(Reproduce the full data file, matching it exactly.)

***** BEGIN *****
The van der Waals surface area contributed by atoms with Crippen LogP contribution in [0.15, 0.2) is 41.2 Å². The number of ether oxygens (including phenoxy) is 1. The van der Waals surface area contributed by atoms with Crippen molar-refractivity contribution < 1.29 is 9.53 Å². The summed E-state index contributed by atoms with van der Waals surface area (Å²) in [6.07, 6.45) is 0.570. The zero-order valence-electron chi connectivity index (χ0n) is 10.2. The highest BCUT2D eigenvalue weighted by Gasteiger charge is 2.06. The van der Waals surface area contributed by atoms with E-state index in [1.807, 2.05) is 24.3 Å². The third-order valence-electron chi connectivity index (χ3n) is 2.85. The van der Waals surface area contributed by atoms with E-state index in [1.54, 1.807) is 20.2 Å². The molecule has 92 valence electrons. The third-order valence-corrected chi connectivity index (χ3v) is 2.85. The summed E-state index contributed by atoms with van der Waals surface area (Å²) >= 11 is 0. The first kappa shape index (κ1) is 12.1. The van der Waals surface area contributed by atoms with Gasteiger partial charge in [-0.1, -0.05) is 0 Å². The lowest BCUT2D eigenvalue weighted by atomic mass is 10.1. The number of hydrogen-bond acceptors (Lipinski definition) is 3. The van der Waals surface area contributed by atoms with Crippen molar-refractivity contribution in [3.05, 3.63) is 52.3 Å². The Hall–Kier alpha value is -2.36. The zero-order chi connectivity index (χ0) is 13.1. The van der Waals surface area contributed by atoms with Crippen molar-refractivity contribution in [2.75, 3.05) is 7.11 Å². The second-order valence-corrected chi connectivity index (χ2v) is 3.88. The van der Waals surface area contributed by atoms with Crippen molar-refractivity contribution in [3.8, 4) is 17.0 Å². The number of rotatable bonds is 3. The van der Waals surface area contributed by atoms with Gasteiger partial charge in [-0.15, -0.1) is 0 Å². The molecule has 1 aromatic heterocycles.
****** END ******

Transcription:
The van der Waals surface area contributed by atoms with Crippen LogP contribution in [0.15, 0.2) is 41.2 Å². The number of ether oxygens (including phenoxy) is 1. The van der Waals surface area contributed by atoms with Crippen molar-refractivity contribution < 1.29 is 9.53 Å². The summed E-state index contributed by atoms with van der Waals surface area (Å²) in [6.07, 6.45) is 0.570. The zero-order valence-electron chi connectivity index (χ0n) is 10.2. The highest BCUT2D eigenvalue weighted by Gasteiger charge is 2.06. The van der Waals surface area contributed by atoms with E-state index in [1.807, 2.05) is 24.3 Å². The third-order valence-electron chi connectivity index (χ3n) is 2.85. The van der Waals surface area contributed by atoms with E-state index in [1.54, 1.807) is 20.2 Å². The molecule has 92 valence electrons. The third-order valence-corrected chi connectivity index (χ3v) is 2.85. The summed E-state index contributed by atoms with van der Waals surface area (Å²) >= 11 is 0. The first kappa shape index (κ1) is 12.1. The van der Waals surface area contributed by atoms with Gasteiger partial charge in [-0.1, -0.05) is 0 Å². The lowest BCUT2D eigenvalue weighted by atomic mass is 10.1. The number of hydrogen-bond acceptors (Lipinski definition) is 3. The van der Waals surface area contributed by atoms with Crippen molar-refractivity contribution in [3.05, 3.63) is 52.3 Å². The Hall–Kier alpha value is -2.36. The zero-order chi connectivity index (χ0) is 13.1. The van der Waals surface area contributed by atoms with Crippen molar-refractivity contribution in [2.75, 3.05) is 7.11 Å². The second-order valence-corrected chi connectivity index (χ2v) is 3.88. The van der Waals surface area contributed by atoms with Crippen molar-refractivity contribution in [3.8, 4) is 17.0 Å². The number of rotatable bonds is 3. The van der Waals surface area contributed by atoms with Gasteiger partial charge in [-0.15, -0.1) is 0 Å². The molecule has 1 aromatic heterocycles.